When Biles returned to training less than a year ago, her new coach, Laurent Landi, was best known for guiding a bars specialist — Olympic silver medalist Madison Kocian. In her comeback this summer, Biles brought her most difficult bars set yet and won her first national title on the apparatus.

“Never thought at this point in my career I would be most confident on bars,” she tweeted last month.

Biles snapchatted from Doha on Friday the first page of a book’s third chapter titled, “You are not Special.” Read into that what you will. An excerpt:

“Cultivating the mind through learning from failures is more effective than making yourself feel special even for the most trivial things. … High self-esteem is displayed in recognizing your weaknesses and striving to overcome them.”

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MORE: USA Gymnastics CEO resigns after Simone Biles’ criticism

Geraint Thomas cuts Julian Alaphilippe’s Tour de France lead

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FOIX, France (AP) — When one French rider starts to fade, another comes to the fore. One way or the other, France may still be on course for its first Tour de France winner since 1985.

Dancing over his saddle, his mouth wide open and gasping for air, Thibaut Pinot launched a ferocious attack Sunday and profited from the first signs of weakness in the high mountains from French race leader Julian Alaphilippe to edge closer to the yellow jersey in the overall standings.

Ascending the last uphill finish in the Pyrenees with a display of power and fluidity that signaled that he’ll also be a major contender to win the Tour, Pinot gained time on all his rivals for the second consecutive day following his triumph at the famed Tourmalet mountain in the previous stage.

Heading to the second and final rest day Monday ahead of what promises to be a climactic final week in the Alps, the race is exquisitely poised. Six riders are all within 2 minutes, 14 seconds of each other at the top of the standings.

The six terrible ascents above 2,000 meters (6,500 feet) in the Alps, peppered over three mountain stages, will likely decide who will stand on top of the podium on the Champs-Elysees next Sunday.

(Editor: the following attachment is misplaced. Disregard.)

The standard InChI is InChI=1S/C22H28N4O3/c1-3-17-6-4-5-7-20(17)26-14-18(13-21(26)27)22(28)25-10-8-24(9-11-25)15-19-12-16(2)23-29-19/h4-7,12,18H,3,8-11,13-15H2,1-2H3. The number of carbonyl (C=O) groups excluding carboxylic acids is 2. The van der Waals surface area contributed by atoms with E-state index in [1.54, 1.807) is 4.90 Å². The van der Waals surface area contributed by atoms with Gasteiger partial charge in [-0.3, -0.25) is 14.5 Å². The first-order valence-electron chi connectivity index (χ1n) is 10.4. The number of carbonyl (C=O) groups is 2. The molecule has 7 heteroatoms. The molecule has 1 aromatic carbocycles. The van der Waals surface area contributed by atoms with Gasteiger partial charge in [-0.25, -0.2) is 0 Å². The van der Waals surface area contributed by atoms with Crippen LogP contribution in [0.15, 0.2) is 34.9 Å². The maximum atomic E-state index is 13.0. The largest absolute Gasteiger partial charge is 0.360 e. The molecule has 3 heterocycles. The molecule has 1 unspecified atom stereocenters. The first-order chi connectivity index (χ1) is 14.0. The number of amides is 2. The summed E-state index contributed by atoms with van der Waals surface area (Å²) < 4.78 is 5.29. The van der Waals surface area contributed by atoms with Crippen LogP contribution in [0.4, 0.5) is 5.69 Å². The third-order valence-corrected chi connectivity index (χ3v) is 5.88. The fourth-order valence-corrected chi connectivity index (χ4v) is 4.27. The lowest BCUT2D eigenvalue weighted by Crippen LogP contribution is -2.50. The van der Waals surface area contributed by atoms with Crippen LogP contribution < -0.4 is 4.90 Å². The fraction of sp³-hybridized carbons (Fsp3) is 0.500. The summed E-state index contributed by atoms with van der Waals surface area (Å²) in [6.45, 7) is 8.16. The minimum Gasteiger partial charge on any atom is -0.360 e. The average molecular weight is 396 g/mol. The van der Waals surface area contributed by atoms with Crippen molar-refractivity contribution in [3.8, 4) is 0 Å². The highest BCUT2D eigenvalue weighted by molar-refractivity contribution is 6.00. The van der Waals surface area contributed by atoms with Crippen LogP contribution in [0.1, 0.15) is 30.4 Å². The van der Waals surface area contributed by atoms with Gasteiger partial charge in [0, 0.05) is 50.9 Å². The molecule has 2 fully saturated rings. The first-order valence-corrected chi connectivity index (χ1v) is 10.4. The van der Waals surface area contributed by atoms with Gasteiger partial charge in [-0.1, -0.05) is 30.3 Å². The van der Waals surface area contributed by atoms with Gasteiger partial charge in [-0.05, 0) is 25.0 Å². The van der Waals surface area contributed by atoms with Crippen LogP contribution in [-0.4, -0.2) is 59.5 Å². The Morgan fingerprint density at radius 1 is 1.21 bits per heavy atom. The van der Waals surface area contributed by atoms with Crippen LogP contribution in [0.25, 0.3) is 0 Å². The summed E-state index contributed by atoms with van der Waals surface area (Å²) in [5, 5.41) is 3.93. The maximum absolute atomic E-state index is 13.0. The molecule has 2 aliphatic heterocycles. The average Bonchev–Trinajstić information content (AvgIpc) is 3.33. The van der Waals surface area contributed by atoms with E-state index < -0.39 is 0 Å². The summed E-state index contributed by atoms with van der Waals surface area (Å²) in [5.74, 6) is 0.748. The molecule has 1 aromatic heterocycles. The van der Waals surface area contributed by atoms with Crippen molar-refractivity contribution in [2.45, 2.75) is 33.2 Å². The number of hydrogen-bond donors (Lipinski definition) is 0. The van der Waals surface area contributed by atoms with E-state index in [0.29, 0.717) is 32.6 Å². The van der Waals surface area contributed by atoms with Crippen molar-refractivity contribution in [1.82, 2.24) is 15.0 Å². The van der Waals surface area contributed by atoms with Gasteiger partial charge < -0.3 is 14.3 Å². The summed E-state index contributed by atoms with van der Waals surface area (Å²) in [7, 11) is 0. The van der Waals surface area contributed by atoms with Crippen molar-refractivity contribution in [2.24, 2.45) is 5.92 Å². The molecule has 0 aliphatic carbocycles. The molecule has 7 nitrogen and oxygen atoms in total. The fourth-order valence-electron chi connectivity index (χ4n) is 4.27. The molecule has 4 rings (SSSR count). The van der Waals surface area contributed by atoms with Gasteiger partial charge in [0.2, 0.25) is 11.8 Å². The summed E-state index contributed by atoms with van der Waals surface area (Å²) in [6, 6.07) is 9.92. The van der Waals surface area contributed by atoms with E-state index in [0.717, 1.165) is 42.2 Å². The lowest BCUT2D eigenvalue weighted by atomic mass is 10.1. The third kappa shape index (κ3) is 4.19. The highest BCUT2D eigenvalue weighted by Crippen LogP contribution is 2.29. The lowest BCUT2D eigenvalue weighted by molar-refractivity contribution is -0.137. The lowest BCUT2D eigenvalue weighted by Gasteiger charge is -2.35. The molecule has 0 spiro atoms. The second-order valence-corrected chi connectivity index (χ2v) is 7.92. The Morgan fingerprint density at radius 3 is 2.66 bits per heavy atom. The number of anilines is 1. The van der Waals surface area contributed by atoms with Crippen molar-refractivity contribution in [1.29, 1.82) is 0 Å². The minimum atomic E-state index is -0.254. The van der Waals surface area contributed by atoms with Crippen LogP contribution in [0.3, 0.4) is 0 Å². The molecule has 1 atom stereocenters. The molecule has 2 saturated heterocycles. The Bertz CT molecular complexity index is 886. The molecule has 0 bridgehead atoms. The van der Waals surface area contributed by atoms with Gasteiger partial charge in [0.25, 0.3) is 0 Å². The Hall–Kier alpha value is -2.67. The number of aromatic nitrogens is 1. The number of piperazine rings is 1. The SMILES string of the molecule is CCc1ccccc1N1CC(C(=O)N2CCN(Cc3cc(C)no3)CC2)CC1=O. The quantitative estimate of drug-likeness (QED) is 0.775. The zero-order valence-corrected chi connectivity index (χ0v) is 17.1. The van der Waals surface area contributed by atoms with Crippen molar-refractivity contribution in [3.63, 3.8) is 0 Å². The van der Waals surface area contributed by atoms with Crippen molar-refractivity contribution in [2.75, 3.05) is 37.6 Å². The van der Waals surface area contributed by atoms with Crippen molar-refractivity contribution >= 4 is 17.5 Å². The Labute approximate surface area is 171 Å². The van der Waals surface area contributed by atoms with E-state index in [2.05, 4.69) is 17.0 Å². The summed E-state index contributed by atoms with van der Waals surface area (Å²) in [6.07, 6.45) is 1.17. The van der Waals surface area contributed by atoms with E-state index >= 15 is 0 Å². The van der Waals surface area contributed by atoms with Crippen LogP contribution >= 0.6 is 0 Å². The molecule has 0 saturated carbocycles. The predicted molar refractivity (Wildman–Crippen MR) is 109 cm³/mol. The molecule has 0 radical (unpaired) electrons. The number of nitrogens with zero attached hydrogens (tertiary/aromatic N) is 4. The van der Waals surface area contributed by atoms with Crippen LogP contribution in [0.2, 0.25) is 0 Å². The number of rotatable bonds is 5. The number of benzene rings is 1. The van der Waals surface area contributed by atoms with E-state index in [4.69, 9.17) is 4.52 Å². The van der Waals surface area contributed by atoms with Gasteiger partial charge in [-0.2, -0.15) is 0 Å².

TOUR DE FRANCE: TV Schedule | Full Standings

“The high mountains have only just begun,” said Alaphilippe. “The Alps are going to be a big mouthful.”

Surging from the mist and rain, Pinot crossed the finish line of Sunday’s Stage 15 in second place, 33 seconds behind Simon Yates, who posted a second stage win after a long solo raid, three days after his first stage victory in the southwestern mountain range.

The 29-year-old Pinot was irresistible when he made his move seven kilometers from the summit. Only Emanuel Buchmann and defending champion Geraint Thomas’ teammate Egan Bernal could follow. But Pinot accelerated again about 2 kilometers later to drop them for good.

Pinot moved to fourth place overall, 1 minute, 50 seconds behind Alaphilippe.

“The weather conditions and the stage were good for me, I had good sensations, I needed to make the most of it,” said Pinot. “I need to keep going up in the general classification, the most difficult stages are looming.”

While Pinot was escorted by his faithful Groupama-FDJ teammate David Gaudu in the final ascent toward Prat d’Albis, Alaphilippe was isolated without a single teammate to help him in the 12-kilometer climb and cracked, yet managed to salvage his yellow jersey.

Alaphilippe was so exhausted after his effort up the hill, where he grimaced through the rain, that he had to grip a roadside barrier afterward while he caught his breath.

“If I crack I hope he’ll carry the torch for the French,” Alaphilippe said about Pinot.